I was eleven when You've Got Mail came out and I saw it in theaters with my best friend (hi, Sarah!) and her mother (hi, Trudi!). I didn't fully understand the nuances of Ephron's comedy at that age, but I walked out of that theater feeling touched, forever changed. I wanted to grow up and be just like Kathleen Kelly. I wanted to have a sunny apartment on a tree-lined city street, I wanted to have a shop that was mine that I would fight for, and I wanted to one day fall in love with a man who would challenge me and love me and together we would be happy for as long as we both shall live.
As I matured and grew older, the movie changed with me. I became more acutely aware of Kathleen's dilemma and saw that small business owners across America were going through similar hardships as chain stores turned old fields into superstores and put their tiny competitors out of business. This outraged me and inspired me to shop at locally-owned businesses whenever possible. Eventually, I ended up working for a small business in Boston and I helped to make it stronger and more competitive in the marketplace. When I left the company two months ago, we were on the brink of a total brand overhaul that I so badly wanted to be a part of. Next month they are moving to a luxurious new location and I'm angry that I won't be there to welcome our clients through our shiny new door and into the chic new space. Yet I'm proud of their success and proud of the role I played in helping them move forward. It's because of Ephron's sweet interpretation of The Shop Around the Corner that I work to preserve and support the shops (and artists) around our corners that help to define and differentiate our communities and I'm excited to find new businesses to work with here in the UK.
The day after her passing, I made David watch You've Got Mail with me [again]. This time, what came through was Kathleen Kelly's optimism in light of losing everything. Despite having lost her mother, her store, and her identity, she bravely moved forward, explored her opportunities and made a new life for herself. That, my friends, is brave. That is inspiring.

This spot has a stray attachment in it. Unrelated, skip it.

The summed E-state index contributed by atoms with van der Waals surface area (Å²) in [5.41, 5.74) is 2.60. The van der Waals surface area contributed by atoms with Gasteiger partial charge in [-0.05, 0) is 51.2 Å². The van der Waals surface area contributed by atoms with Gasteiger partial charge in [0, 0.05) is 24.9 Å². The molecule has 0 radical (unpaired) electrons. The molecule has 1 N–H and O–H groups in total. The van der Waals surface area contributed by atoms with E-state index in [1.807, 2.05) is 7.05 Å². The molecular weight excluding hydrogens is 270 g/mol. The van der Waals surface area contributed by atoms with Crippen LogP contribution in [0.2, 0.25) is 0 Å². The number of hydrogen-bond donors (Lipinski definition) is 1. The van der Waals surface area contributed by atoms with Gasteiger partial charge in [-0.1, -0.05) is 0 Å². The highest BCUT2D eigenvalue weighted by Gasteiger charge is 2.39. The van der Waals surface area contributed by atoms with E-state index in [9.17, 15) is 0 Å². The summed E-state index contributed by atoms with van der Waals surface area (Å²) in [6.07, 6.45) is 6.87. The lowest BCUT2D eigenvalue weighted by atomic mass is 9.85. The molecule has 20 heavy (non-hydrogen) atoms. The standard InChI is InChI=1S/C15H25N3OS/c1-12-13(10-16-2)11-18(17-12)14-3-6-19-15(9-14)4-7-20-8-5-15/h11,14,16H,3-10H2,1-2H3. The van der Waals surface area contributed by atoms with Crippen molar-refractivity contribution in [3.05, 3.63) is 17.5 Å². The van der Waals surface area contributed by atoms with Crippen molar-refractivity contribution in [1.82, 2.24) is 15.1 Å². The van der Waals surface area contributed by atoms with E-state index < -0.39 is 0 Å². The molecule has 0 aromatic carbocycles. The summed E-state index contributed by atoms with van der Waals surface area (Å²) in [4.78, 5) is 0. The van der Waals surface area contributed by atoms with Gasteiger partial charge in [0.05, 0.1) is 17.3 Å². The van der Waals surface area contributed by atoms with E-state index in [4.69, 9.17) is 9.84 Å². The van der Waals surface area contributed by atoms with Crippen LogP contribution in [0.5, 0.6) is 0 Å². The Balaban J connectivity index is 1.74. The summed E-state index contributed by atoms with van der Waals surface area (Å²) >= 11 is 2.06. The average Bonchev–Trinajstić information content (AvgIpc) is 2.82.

"And then the dreams break into a million tiny pieces. The dream dies. Which leaves you with a choice: you can settle for reality, or you can go off, like a fool, and dream another dream.” –Nora Ephron.Right now, I too feel as if I've lost my identity. Making new friends, which has always come easily to me, has completely evaded me in this country and I feel claustrophobic in my small town. I've been wearing spandex leggings and t-shirts for weeks (people, to better help you understand what a monstrous tragedy this is, I only have, like, two t-shirts and one pair of leggings) and right now I'm selfishly enjoying wallowing in my own misery. Luckily, I married a man who challenges me. He knows when he needs to let me cry alone, but also knows when he needs to come and sit on the side of the bed and tell me to take control and move forward.
Much to my dismay, the UK isn't all Colin Firth, ginger biscuits and tea with the Queen. I'm learning how to be an Evil-Stepmother, how to connect with a country of people who are simultaneously much more reserved and far more crass (in my opinion) that Americans, and how to dream another dream and then make that dream my reality. One day, if I can do something one tenth as special as what Nora Ephron has done, I will be a very happy woman and right now, it's my turn to be brave.
"Above all, be the heroine of your life, not the victim." –Nora Ephron.One more thing: I will not be doing a Tuesday with Moi this week because all I did today is wallow in bed, make lists, work, and write in my journal. Instead, I will be doing a 4th of July with Moi and will post pictures on Thursday. Xox